When Walsh followed through on the terms of the bet and paid Wallace the money, Hampden began a bizarre campaign of harassment directed against Wallace, Walsh, and everyone else he considered to be involved in the wager. Although Walsh and Wallace considered Hampden to be a harmless lunatic, he was an extremely vindictive one. In the following months, Hampden sent them both letters, pamphlets, and leaflets accusing them both of being swindlers. In one incredible letter that Hampden wrote to Wallace's wife, he wrote that, "If your infernal thief of a husband is brought home some day on a hurdle with every bone in his head smashed to a pulp, you will know the reason. Do tell him from me he is a lying, infernal thief, and sure as his name is Wallace, he never dies in his bed. You must be a miserable wretch to live with a convicted felon. Do not think or let him think that I have done with him."
Naturally, Wallace went to the police and laid charges against Hampden. Despite being sent to prison for a week and ordered by the court not to bother Wallace or his family for three months, Hampden wasn't stopped for long. As soon as the three months were over, the harassment began again. Hampden was careful not to make any further violent threats against Wallace but he continued to send letters and pamphlets to every professional organization in the country. By 1871, Wallace had enough of the harassment and sued for libel. Although Wallace won the libel suit, Hampden simply turned over all his assets to his son-in-law and declared bankruptcy. Not only did this free him from any requirement to pay Wallace for damages but it also forced Wallace to bear all court costs.
Hampden still continued with his increasingly bizarre attacks. While Wallace recognized that his adversary was mentally ill, that didn't provide much comfort considering the harm Hampden's accusations were doing to his public image. Although Wallace was able to win an additional libel suit against Hampden (including forcing him to make a public apology), nothing really changed. With the help of his flat-earth friends, Hampden brought a countersuit against Wallace demanding the return of his 500 pounds. Through a obscure legal technicality, Hampden actually won this case and Wallace was ordered to repay the money. After a lengthy legal battle, Wallace was left even more in debt than ever. By the time the whole sorry matter had ended in 1876, Wallace was left with a permanent stain on his professional reputation. He would say afterward that the entire wager had been one of the biggest mistakes of his life. Flat earth advocates (and, yes, there are still a few of them around) continue to invoke the Wallace-Hampden controversy to lend scientific authority to their arguments.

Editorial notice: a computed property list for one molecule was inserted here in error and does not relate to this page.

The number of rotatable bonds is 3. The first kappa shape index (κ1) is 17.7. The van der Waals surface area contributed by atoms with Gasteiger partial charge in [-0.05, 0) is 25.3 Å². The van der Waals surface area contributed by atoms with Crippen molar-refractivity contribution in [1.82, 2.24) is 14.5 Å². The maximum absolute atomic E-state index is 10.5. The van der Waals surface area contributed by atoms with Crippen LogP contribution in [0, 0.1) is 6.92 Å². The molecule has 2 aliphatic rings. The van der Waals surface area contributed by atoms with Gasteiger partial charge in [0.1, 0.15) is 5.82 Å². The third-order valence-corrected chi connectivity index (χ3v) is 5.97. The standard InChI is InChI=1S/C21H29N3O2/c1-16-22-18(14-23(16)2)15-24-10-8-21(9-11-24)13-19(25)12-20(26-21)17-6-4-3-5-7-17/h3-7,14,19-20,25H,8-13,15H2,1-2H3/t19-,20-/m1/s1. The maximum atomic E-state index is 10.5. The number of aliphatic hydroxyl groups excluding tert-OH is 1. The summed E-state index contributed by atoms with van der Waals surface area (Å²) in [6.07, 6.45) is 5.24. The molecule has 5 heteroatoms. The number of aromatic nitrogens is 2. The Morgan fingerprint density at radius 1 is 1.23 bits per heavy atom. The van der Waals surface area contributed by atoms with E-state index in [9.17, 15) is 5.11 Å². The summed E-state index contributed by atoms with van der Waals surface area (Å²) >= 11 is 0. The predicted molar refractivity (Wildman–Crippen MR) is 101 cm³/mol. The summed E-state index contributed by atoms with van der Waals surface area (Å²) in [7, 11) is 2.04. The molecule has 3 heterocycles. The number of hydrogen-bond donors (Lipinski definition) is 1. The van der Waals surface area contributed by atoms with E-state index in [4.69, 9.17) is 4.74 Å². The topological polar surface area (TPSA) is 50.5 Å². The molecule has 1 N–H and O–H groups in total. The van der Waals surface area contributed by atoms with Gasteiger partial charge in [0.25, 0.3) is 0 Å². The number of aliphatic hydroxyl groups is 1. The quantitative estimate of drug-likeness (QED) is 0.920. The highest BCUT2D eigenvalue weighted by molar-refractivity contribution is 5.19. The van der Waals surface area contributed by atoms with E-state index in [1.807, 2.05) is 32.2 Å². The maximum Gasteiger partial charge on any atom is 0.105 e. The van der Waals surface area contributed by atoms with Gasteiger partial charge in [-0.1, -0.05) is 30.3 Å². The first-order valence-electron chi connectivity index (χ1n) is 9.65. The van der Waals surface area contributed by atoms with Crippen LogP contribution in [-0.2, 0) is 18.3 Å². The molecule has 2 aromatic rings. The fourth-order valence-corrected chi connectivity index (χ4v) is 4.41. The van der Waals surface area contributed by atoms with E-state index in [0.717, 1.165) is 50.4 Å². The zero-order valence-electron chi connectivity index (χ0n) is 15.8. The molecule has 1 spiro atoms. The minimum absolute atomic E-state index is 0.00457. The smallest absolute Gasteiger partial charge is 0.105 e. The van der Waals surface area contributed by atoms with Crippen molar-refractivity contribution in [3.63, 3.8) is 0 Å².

There does seem to be a certain strange irony in the fact that the same libel laws that Wallace used against John Hampden would also be used more than a century later in the 2008 British Chiropractic Association lawsuit against science writer, Simon Singh. Much like Wallace however, the plaintiffs in that case would find once again that suing for libel can be a dangerous business. While using a courtroom to settle scientific arguments is often counterproductiive, there is can be little choice at times. The Hampden case also shows the risks involved in dealing with True Believers, especially when they think they've been wronged.